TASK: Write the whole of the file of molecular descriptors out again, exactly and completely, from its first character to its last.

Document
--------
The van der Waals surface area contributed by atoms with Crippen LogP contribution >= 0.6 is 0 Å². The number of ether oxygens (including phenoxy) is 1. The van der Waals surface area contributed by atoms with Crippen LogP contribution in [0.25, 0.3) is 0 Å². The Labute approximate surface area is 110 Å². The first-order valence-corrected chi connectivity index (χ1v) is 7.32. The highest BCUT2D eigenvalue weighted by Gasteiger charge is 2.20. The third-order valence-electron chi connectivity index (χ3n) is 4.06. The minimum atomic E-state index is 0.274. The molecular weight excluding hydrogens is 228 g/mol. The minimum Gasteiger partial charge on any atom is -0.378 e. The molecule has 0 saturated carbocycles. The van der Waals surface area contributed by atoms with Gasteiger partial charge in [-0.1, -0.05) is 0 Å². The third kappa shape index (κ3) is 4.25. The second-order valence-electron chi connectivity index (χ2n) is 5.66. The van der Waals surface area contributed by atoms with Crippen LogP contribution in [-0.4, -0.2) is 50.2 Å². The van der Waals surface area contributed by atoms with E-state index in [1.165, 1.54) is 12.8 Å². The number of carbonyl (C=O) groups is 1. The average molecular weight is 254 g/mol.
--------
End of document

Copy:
The van der Waals surface area contributed by atoms with Crippen LogP contribution >= 0.6 is 0 Å². The number of ether oxygens (including phenoxy) is 1. The van der Waals surface area contributed by atoms with Crippen LogP contribution in [0.25, 0.3) is 0 Å². The Labute approximate surface area is 110 Å². The first-order valence-corrected chi connectivity index (χ1v) is 7.32. The highest BCUT2D eigenvalue weighted by Gasteiger charge is 2.20. The third-order valence-electron chi connectivity index (χ3n) is 4.06. The minimum atomic E-state index is 0.274. The molecular weight excluding hydrogens is 228 g/mol. The minimum Gasteiger partial charge on any atom is -0.378 e. The molecule has 0 saturated carbocycles. The van der Waals surface area contributed by atoms with Gasteiger partial charge in [-0.1, -0.05) is 0 Å². The third kappa shape index (κ3) is 4.25. The second-order valence-electron chi connectivity index (χ2n) is 5.66. The van der Waals surface area contributed by atoms with Crippen LogP contribution in [-0.4, -0.2) is 50.2 Å². The van der Waals surface area contributed by atoms with E-state index in [1.165, 1.54) is 12.8 Å². The number of carbonyl (C=O) groups is 1. The average molecular weight is 254 g/mol.